Wish granted: Supply surges to nearly $10B as reinvestment cash gets to work

Bonds

After months of lamenting about the lack of supply, municipal investors will get their wish this week as nearly $10 billion of new volume will cure some of the pent-up demand.

IHS Markit Ipreo forecasts weekly bond volume will increase to $9.9 billion from a revised total of $6.4 billion in the prior week, according to updated data from Refinitiv. The calendar is composed of $6.4 billion of negotiated deals and $3.4 billion of competitive sales.

A frequent Northeast issuer and a Midwest issuer will lead the activity and jump-start a recently stale market.

“The Pennsylvania sale should receive strong support,” according to Alan Schankel, managing director of Janney Capital Markets. “The Commonwealth has not been to market with a GO sale in more than a year when the Pennsylvania 10-year spread was 68 basis points compared to about 29 basis points recently.”

Meanwhile, enplanement growth at Kansas City Airport is a selling point of the Midwest deal.

The airport has a dominant market position in its service area, and has averaged about 4% annually over the past five years, Schankel said.

“The upcoming sale involves a new type of security, with some elements of appropriation risk, so although demand should be strong, some potential buyers may be more cautious as they assess the new type of credit,” he added.

With steady fund inflows and the uptick in summer demand due to heightened reinvestment flows, Schankel said he expects the week’s larger, $10 billion calendar to be easily absorbed.

Primary market
The biggest deal of the week is coming from Pennsylvania (Aa3/A+/AA-), which is competitively selling on Wednesday $900.49 million of unlimited tax general obligation bonds, first refunding series of 2019.

Proceeds will be used for current and advance refunding of certain outstanding debt. The financial advisors are PFM Financial Advisors and Sustainable Capital Advisors. The bond counsel are McNees Wallace and Frannie Reilly, along with the State Attorney General.

The state last competitively sold comparable bonds on May 16, 2018 when BofA Securities won $1.247 billion of GO first series of 2018 bonds with a true interest cost of 3.6161%.

Ohio (NR/AA+/NR) is competitively selling $300 million of Series 2019A higher education unlimited tax GOs on Tuesday. Proceeds will be used to pay the costs of capital facilities for state-supported and state-assisted institutions of higher education.

Acacia Financial Group is the financial advisor; Frost Brown is the bond counsel.

The state last competitively sold comparable bonds on March 6, 2018 when JPMorgan Securities won $300 million of Series 2018A higher education GOs with a TIC of 3.4512%.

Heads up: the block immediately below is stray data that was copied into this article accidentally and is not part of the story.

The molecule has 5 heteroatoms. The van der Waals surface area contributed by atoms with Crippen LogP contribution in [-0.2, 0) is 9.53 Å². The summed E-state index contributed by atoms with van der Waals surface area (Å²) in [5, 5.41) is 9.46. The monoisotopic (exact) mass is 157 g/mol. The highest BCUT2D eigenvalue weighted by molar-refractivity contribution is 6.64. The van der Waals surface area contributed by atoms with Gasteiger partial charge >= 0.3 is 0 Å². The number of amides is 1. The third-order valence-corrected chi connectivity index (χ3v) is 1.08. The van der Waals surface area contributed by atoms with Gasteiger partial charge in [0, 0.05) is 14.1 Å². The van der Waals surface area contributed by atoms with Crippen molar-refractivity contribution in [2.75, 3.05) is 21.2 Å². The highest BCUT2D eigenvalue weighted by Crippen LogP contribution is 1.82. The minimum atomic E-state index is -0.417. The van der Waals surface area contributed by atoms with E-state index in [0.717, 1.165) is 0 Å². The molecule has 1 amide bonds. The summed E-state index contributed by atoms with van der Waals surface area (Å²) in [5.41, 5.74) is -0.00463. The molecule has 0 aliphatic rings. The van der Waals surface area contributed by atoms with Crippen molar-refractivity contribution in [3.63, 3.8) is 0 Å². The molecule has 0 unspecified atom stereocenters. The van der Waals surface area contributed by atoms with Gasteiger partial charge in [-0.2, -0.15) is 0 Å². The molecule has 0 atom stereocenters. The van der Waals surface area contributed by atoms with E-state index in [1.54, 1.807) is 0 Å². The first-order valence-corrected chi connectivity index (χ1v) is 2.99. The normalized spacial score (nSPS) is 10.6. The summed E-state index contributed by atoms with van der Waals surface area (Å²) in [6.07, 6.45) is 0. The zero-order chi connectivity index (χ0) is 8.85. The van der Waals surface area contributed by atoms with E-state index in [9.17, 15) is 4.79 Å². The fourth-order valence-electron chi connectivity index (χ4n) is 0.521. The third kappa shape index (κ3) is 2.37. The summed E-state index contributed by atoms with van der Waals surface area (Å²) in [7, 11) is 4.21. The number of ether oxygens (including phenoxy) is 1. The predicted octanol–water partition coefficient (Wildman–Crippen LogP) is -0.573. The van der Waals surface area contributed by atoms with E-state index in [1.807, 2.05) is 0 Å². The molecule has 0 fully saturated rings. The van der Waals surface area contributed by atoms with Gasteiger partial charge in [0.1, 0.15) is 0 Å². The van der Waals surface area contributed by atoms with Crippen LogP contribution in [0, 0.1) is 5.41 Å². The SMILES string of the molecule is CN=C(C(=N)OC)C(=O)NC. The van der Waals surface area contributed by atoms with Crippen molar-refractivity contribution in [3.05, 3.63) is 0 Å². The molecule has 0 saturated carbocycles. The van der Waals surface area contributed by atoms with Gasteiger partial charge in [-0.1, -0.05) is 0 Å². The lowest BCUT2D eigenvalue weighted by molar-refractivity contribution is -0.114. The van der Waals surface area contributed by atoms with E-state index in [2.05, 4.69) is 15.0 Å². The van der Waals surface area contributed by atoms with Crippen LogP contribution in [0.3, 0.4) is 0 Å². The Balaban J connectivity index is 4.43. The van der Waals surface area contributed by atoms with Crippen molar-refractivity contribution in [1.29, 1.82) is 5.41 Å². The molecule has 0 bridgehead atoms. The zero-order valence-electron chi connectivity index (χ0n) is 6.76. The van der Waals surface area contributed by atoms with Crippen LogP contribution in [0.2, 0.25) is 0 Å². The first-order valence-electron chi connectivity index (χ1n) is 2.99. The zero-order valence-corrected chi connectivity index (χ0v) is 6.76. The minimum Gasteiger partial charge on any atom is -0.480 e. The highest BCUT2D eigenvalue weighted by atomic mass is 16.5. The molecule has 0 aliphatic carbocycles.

In the negotiated sector, Morgan Stanley is expected to price on Wednesday the Kansas City Industrial Development Authority, Missouri’s (A1/A/A) $851.335 million of special obligation airport bonds for the Kansas City International Airport terminal modernization project.

The issue consists of Series 2019B bonds subject to the alternative minimum tax and Series 2019C non-AMT bonds.

The New York City Housing Development Corp. (Aa2/AA+/NR) is coming to market with $685.56 million of multi-family housing revenue bonds in two separate sales.

BofA Securities is set to price the HDC’s $535.56 million of Series 2019 E-1 and E-2 sustainable neighborhood bonds on Wednesday while Morgan Stanley is expected to price the HDC’s $150 million of Series 2019F taxable sustainable neighborhood bonds on Wednesday.

Lipper: More inflows into muni funds
For the 22nd week in a row, investors placed cash into municipal bond funds, according to data from Refinitiv Lipper.

Tax-exempt mutual funds which report flows weekly saw $792.876 million of inflows in the week ended June 5 after inflows of $918.862 million in the previous week.

Exchange traded muni funds reported inflows of $52.877 million after inflows of $136.912 million in the previous week. Ex-ETFs, muni funds saw inflows of $740.000 million after inflows of $781.950 million in the previous week.

The four-week moving average remained positive at $1.121 billion, after being in the green at $1.298 billion in the previous week.

Long-term muni bond funds had inflows of $612.524 million in the latest week after inflows of $859.320 million in the previous week. Intermediate-term funds had inflows of $207.550 million after inflows of $165.568 million in the prior week.

National funds had inflows of $695.027 million after inflows of $636.857 million in the previous week. High-yield muni funds reported inflows of $250.240 million in the latest week, after inflows of $173.707 million the previous week.